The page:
When we try to pick out anything by itself, we find it hitched to everything else in the Universe. ~ John Muir
What does it really mean to find everything connected to everything else?
You may have heard of the idea of six degrees of separation between you and any other person on the planet1. It has been validated that within the United States, you are separated by only three degrees from any other person. If you are in the US, you can reach anyone else in the US as a friend of a friend of a friend. Three connections. No wonder the world seems such a small place.
How is this relevant to biotic communities? How many degrees of separation exist between a wheat plant in Kansas, and a salmon in the Columbia River? Between a maple tree in the Appalachians, and a grizzly bear in Alaska? I would submit there may be far fewer than we might guess. When we consider the microbial community that moves in the air, on birds and insects, and through water systems, many of the trophic biospheres are likely very closely connected.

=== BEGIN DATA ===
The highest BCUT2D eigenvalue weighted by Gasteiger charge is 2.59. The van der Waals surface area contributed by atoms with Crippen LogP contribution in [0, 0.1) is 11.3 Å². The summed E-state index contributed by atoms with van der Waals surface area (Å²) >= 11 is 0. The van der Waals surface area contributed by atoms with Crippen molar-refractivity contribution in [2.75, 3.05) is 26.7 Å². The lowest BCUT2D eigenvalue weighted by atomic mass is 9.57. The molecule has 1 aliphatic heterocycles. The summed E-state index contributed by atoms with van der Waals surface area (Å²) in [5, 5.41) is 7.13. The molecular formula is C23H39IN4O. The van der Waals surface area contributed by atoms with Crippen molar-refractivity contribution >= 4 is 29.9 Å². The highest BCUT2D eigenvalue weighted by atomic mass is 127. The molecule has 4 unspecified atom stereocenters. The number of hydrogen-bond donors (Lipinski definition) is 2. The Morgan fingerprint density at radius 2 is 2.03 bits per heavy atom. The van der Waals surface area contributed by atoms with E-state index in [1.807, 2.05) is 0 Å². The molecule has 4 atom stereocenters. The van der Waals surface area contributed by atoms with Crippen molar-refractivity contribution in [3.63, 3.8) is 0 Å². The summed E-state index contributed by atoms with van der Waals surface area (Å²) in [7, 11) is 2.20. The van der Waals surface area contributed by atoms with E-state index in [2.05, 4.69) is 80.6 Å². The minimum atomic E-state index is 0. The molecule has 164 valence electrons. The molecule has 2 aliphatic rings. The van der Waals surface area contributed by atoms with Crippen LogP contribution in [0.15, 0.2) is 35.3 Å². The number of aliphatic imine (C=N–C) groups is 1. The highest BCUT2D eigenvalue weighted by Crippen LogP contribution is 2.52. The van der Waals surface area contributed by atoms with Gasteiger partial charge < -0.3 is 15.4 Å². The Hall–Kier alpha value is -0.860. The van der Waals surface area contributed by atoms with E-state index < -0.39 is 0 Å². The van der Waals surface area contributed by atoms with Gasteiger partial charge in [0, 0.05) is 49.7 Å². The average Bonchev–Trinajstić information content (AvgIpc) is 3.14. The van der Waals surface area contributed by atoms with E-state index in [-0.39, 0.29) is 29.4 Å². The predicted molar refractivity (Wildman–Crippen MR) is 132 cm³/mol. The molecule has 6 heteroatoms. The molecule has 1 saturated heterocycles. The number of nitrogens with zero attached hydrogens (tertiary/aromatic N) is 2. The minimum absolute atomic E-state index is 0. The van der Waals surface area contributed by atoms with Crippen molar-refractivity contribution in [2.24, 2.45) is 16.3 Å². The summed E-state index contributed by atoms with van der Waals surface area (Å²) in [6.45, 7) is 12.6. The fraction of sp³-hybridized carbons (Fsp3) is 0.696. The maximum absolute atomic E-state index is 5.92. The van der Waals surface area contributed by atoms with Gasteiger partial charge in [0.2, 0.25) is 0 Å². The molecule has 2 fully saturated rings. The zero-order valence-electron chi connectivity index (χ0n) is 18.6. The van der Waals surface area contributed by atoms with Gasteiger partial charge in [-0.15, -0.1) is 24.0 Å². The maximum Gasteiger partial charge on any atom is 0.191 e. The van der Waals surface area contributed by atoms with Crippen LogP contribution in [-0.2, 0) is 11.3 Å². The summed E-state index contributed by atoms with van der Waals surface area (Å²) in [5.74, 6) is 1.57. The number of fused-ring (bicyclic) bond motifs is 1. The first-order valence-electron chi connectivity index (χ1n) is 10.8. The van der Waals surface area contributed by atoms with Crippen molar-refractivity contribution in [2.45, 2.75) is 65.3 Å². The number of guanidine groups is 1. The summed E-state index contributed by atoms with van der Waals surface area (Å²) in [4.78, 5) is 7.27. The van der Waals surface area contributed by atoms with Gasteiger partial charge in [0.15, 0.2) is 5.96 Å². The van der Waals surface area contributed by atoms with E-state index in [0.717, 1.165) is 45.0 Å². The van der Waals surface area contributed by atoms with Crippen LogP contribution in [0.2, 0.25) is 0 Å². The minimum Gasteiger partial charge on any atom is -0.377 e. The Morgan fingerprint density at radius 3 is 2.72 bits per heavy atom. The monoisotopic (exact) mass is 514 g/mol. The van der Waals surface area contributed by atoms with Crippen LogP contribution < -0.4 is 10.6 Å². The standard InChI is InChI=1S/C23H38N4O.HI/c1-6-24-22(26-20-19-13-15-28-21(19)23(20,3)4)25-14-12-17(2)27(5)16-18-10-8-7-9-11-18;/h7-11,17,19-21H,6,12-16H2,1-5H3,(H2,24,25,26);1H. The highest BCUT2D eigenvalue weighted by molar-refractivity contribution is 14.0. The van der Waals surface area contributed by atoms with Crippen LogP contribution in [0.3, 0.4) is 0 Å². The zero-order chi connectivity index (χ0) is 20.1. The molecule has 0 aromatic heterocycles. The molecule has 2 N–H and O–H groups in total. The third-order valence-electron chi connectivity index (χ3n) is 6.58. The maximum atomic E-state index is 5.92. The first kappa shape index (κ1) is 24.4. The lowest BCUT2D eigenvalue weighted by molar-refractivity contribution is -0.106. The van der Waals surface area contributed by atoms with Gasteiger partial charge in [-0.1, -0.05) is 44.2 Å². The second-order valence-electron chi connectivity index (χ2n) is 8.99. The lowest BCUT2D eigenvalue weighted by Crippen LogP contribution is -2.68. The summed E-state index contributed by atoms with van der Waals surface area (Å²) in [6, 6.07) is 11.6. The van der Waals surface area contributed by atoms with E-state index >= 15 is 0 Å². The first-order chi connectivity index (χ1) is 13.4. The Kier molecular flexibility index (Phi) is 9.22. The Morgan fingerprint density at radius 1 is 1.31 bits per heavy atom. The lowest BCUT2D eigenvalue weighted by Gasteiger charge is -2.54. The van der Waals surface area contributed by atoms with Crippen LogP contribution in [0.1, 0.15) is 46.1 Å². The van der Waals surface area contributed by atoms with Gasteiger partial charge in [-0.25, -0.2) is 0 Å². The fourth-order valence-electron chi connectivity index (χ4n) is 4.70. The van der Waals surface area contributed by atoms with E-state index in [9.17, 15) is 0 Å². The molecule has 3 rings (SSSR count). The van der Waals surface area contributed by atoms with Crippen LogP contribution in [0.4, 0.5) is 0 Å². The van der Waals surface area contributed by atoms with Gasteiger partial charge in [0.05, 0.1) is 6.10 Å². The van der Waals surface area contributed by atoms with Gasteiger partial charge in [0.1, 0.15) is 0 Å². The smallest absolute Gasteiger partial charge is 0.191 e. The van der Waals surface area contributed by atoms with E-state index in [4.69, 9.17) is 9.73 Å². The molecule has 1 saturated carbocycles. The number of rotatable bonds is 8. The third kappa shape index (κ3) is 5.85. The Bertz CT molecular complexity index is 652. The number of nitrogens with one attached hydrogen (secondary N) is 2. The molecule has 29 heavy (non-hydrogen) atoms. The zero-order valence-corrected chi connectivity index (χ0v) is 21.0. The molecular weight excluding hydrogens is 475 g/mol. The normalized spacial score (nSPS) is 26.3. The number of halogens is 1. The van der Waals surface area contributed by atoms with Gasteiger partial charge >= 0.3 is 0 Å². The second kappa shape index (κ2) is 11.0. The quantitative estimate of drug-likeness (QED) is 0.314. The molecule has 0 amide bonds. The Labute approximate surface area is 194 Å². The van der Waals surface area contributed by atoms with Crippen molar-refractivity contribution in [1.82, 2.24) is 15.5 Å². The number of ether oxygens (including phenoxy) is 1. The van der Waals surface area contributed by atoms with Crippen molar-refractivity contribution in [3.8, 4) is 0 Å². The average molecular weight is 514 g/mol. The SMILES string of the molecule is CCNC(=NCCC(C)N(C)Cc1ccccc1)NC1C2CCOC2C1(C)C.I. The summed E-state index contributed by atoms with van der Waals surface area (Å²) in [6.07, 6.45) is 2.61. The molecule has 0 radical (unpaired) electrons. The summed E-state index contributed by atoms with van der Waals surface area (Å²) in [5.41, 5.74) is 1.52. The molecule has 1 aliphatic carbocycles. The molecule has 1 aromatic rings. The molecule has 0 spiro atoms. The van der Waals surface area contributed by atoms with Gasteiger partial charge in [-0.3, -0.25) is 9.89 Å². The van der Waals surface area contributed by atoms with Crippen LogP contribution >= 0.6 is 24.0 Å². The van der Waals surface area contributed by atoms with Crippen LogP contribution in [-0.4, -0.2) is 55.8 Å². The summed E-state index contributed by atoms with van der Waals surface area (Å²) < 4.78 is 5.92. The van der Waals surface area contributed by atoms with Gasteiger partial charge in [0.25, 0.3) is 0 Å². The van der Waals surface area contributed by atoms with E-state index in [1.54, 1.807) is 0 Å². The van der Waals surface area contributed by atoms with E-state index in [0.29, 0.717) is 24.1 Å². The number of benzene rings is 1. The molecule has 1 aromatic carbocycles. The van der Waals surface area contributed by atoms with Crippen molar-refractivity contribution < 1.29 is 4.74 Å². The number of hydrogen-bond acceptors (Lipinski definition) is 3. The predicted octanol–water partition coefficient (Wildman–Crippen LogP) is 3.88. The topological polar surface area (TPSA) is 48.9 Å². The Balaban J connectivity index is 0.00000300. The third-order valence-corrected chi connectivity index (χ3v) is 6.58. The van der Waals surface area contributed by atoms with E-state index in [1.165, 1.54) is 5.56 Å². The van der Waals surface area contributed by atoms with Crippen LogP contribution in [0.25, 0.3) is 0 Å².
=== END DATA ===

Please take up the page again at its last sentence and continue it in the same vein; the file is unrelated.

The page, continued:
When we manage soil health and the farm ecosystem so that biological populations flourish, what might be all the impacts in the greater ecosystem we haven’t identified yet? When your soils contain biology that synthesizes antibiotic and growth-promoting factors, how might that influence the streams and the rivers?